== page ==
The other mistake is the involvement of the White House. Apparently Israel was going to let Omar and Tlaib visit until the administration encouraged a ban, including Tweets from the president. Israel has managed to get sucked into a domestic political squabble as the president feuds with the congresswomen in an attempt to hold them up as representative of the Democratic Party.

Israel has always prided itself on a nonpartisan relationship with America by avoiding internal US politics; it’s the key to a strong long term partnership. This decision by the current Israeli government has done damage to that relationship. By barring the congresswomen they have given the president a controversy that he can exploit in his bid for re-election. While the prime minister might be happy to help the president, such partisan maneuvering does nothing to strengthen the future of the US-Israel relationship. If the Israeli government is seen as helping the Republicans, why would Democrats want to support Israel?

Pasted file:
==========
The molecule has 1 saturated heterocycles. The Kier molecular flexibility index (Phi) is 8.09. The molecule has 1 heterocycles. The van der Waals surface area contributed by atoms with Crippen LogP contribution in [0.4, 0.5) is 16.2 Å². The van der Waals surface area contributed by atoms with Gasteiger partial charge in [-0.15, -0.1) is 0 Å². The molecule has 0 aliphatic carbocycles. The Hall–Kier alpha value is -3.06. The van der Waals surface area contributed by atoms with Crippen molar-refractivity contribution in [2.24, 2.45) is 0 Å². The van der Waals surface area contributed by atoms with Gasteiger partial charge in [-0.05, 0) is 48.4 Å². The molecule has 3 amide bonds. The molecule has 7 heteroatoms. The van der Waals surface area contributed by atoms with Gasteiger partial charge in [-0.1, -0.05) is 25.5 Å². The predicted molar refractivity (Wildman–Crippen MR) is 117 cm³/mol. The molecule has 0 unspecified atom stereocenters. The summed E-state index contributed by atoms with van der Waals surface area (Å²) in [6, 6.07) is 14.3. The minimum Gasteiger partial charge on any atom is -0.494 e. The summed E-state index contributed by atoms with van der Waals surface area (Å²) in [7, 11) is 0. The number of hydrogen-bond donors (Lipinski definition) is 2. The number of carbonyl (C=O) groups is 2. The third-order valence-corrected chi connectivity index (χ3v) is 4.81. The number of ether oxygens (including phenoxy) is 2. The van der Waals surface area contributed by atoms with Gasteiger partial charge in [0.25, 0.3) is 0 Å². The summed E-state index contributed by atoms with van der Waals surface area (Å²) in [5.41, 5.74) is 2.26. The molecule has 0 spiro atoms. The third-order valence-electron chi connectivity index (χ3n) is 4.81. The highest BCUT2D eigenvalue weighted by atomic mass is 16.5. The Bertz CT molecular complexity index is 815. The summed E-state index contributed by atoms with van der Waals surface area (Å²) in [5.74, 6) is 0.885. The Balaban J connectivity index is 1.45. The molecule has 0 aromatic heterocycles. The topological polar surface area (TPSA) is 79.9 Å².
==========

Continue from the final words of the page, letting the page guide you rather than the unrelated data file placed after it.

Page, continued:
Israel is the only democracy in the Middle East, and the freedoms that come with democracy are often messy. It requires protecting speech you don’t like, and it requires respecting the democratically elected officials of your allies, even if you don’t like them. As we were taught in childhood, it’s usually best, although rarely easy, to take the high road.

A Deepening Partnership

The last two weeks I have written about the Jewish community in Ethiopia, but there is another Jewish community in Africa, with which we at Adath have a strong connection. For the past year we have partnered with the Marom Kampala community, part of the Abayudaya. The link began last summer when one of the leaders of Marom Kampala, Yonatan Katz Lukato, visited our synagogue.

Yonatan explained the history of the Abayudaya and taught us some of their melodies. During the year our Religious School has connected with Uganda via Facebook Live and WhatsApp as students shared our similarities and differences. We learned how the Abayudaya celebrate holidays and lifecycle events, and we have shown them how we do the same.